Periods of economic instability can take their toll on both individuals and businesses. The latter will need to think more strategically about how to adapt and cope under these less predictable circumstances. This often involves making some tricky, well-thought-out decisions.
It’s normal for small businesses to adapt to changing environments, whether this revolves around supply chain disruption or changes in employees working at home or in the office. Official reports can help identify trends to see how events and attitudes are changing over time. So, what kind of decisions will businesses need to think about during tough financial periods? Here’s what you need to consider.
Tips you can implement to help your business in times of economic hardship
Payroll tends to be an important priority when reviewing a company’s finances during tough economic periods. It is sensible to ensure you have the right people on board to help the business run as efficiently as possible. The last thing you want is for an individual to be holding you back due to a poor work ethic or a lack of commitment. Teamwork is crucial here.
You should make sure you can access cash without difficulty too. This might involve having several sources of capital available, whether that’s a loan that has been pre-emptively secured, as well as savings or support from family members where appropriate.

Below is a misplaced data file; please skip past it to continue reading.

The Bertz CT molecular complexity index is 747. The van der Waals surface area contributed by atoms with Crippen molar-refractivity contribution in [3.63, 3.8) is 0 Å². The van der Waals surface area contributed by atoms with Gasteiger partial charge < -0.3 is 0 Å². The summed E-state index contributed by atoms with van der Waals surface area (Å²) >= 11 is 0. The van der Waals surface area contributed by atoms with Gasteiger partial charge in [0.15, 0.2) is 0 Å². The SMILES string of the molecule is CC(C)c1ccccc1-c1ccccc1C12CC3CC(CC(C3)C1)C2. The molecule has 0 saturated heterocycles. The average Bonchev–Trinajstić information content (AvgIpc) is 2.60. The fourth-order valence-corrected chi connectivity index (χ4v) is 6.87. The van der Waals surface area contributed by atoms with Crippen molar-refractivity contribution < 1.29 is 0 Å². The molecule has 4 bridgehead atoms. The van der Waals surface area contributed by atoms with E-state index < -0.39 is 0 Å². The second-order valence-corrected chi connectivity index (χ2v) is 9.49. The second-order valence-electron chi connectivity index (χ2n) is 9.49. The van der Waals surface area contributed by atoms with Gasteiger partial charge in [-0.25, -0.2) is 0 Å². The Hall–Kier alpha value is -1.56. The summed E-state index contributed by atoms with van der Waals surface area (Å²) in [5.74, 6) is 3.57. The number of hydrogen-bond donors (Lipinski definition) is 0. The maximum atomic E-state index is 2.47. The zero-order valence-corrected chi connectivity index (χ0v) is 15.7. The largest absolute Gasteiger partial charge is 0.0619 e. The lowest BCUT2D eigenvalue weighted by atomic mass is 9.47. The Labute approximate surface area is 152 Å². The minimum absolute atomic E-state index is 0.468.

While it’s widely known that individuals can improve their credit scores, which can be made easier with smart savings accounts with 0% APR loans, so too can businesses. A healthy business credit score means you can apply for finance and investment to help keep your company stable. If you’re able to save your business money through funding accessed in this way, it could make you eligible for lower interest rates and other benefits.
Often, looking at finances at a more granular level can help you identify areas where you can save costs. Look at them on a quarterly. Monthly and even a daily basis to see whether there are underlying problem areas. You might benefit from switching suppliers for example or selling certain assets to help maximise capital under the current circumstances. Having healthy cash flow means being proactive and weighing up what might be best for the long-term success of the business.
Some small business owners might benefit from compiling a trusted ‘board’ of people they can trust. This way, you can get a second judgement on any decisions you’re faced with. Put a good level of thought into who would be suitable.
Ultimately, it’s important not to get too emotionally attached to your business and the way it functions. If something fundamental is going to prevent it from staying afloat in times of financial hardship, you’ll need to be brave and make those changes.